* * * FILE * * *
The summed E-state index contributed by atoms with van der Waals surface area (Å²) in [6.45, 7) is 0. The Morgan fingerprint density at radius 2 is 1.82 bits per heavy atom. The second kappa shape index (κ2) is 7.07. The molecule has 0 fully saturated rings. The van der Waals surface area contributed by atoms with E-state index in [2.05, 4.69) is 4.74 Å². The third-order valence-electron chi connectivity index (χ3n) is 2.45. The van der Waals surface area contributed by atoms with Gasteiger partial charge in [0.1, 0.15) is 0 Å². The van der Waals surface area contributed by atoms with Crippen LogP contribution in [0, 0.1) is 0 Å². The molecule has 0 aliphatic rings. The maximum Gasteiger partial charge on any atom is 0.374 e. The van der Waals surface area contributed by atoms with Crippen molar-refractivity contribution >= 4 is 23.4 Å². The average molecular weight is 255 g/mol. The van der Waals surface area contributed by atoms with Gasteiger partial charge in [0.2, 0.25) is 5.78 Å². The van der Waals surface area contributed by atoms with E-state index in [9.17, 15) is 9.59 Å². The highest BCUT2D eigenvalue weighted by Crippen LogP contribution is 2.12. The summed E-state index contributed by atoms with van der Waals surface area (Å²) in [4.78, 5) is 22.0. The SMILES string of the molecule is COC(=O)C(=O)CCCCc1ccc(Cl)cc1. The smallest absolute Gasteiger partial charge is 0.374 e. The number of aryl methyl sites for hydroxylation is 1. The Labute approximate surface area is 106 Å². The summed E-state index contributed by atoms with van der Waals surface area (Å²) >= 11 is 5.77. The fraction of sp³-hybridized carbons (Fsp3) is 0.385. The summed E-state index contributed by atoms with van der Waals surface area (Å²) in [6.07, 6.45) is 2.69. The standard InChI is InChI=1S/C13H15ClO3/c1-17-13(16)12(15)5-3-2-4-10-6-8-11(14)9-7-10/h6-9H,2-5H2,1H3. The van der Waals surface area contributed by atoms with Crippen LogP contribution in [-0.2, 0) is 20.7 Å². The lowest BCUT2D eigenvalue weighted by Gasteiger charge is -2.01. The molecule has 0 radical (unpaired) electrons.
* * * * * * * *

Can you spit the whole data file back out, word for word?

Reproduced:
The summed E-state index contributed by atoms with van der Waals surface area (Å²) in [6.45, 7) is 0. The Morgan fingerprint density at radius 2 is 1.82 bits per heavy atom. The second kappa shape index (κ2) is 7.07. The molecule has 0 fully saturated rings. The van der Waals surface area contributed by atoms with E-state index in [2.05, 4.69) is 4.74 Å². The third-order valence-electron chi connectivity index (χ3n) is 2.45. The van der Waals surface area contributed by atoms with Gasteiger partial charge in [0.1, 0.15) is 0 Å². The van der Waals surface area contributed by atoms with Crippen LogP contribution in [0, 0.1) is 0 Å². The molecule has 0 aliphatic rings. The maximum Gasteiger partial charge on any atom is 0.374 e. The van der Waals surface area contributed by atoms with Crippen molar-refractivity contribution >= 4 is 23.4 Å². The average molecular weight is 255 g/mol. The van der Waals surface area contributed by atoms with Gasteiger partial charge in [0.2, 0.25) is 5.78 Å². The van der Waals surface area contributed by atoms with E-state index in [9.17, 15) is 9.59 Å². The highest BCUT2D eigenvalue weighted by Crippen LogP contribution is 2.12. The summed E-state index contributed by atoms with van der Waals surface area (Å²) in [4.78, 5) is 22.0. The SMILES string of the molecule is COC(=O)C(=O)CCCCc1ccc(Cl)cc1. The smallest absolute Gasteiger partial charge is 0.374 e. The number of aryl methyl sites for hydroxylation is 1. The Labute approximate surface area is 106 Å². The summed E-state index contributed by atoms with van der Waals surface area (Å²) >= 11 is 5.77. The fraction of sp³-hybridized carbons (Fsp3) is 0.385. The summed E-state index contributed by atoms with van der Waals surface area (Å²) in [6.07, 6.45) is 2.69. The standard InChI is InChI=1S/C13H15ClO3/c1-17-13(16)12(15)5-3-2-4-10-6-8-11(14)9-7-10/h6-9H,2-5H2,1H3. The van der Waals surface area contributed by atoms with Crippen LogP contribution in [-0.2, 0) is 20.7 Å². The lowest BCUT2D eigenvalue weighted by Gasteiger charge is -2.01. The molecule has 0 radical (unpaired) electrons.